Student thinks issue a symptom of disappearing rights
The former Loyalsock Township High School student who challenged the district’s drug testing policy in court is disappointed in Judge Richard Gray’s ruling in favor of the school district.
“According to this ruling, it appears that it is an outdated concept that someone should be secure in his person, house, papers and effects,” Brandon Fagnano said. “There seem to be large numbers of people willing to accept draconian violations of their rights for convenience, safety, security, ecetera. Even within schools, a generation is being conditioned to accept such violations if it is being done in the name of some perceived public good, such as school safety or national security.”
Fagnano, who will enter his second year of a mechanical engineering program at Schreyer Honors College at Penn State University in the fall, said he hopes carrying the case forward after he graduated shows people how strongly he feels.
“There was no personal gain in this for me. I was taking a stand for the rights for the kids left behind at Loyalsock,” he said.
Though some students spoke out in favor of a drug testing policy, others, including honors students, did not support the policy, Fagnano said.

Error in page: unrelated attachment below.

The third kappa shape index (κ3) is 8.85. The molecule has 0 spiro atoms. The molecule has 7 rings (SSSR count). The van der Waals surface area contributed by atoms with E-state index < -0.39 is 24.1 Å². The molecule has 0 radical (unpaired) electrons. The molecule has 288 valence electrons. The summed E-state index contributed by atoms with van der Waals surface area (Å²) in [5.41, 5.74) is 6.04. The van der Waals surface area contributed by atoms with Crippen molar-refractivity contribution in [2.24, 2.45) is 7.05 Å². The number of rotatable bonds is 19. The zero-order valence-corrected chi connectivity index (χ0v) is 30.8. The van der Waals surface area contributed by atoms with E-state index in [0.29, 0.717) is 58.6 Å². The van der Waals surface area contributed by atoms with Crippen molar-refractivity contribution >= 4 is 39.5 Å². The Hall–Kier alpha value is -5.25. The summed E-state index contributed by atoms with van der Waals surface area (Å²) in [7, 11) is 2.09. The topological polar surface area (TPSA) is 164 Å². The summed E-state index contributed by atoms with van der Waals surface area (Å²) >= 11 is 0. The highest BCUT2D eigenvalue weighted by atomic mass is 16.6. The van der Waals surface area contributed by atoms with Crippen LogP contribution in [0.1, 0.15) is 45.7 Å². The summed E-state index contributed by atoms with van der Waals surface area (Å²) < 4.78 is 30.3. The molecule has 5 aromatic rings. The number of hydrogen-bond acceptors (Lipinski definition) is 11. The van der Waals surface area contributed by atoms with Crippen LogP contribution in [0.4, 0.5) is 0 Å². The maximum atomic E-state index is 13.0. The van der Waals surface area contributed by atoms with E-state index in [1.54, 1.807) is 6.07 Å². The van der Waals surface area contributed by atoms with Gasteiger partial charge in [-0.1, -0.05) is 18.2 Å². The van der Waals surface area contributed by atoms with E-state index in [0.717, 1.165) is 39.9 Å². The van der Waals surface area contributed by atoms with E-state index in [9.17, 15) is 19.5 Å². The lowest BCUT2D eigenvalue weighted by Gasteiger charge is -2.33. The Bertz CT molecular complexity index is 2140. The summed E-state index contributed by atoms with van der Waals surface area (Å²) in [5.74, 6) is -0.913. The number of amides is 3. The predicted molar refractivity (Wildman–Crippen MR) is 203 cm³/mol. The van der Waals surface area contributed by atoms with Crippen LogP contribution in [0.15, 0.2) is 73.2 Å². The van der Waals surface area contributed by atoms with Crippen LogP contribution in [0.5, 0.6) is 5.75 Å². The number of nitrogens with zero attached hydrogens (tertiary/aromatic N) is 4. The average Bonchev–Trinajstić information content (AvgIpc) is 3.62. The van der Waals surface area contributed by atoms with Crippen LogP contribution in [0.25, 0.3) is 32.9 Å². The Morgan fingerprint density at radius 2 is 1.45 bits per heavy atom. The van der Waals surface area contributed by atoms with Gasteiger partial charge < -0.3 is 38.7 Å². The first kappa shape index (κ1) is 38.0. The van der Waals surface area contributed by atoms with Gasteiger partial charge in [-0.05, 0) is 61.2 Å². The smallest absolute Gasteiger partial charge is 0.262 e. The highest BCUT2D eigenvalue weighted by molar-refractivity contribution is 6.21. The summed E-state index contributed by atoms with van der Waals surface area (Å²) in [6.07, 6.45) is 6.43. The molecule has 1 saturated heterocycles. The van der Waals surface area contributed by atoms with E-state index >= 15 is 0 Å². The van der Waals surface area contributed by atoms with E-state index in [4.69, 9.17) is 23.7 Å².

“I didn’t see it as necessary. It was very direct in making a person insecure in their persons.”
The student testimony that Gray cited as the most convincing reason he issued his ruling was not convincing, in Fagnano’s opinion.
“It was anecdotal qualitative evidence that, even in court, was acknowledged as hearsay,” he said.
Gray wrote, in his opinion, that the student testimony was admissible because it showed what state of mind the Student Athletics and Activities Committee was in when it wrote the testing policy, not that it would pass muster as actual testimony in court.
Attorneys for the American Civil Liberties Union who took on Fagnano’s case are “reviewing the viability of an appeal,” he said.
“The school random drug testing situation is representative of a larger problem, which is the gradual erosion of our First, Second, Fourth and Fifth amendments,” he said.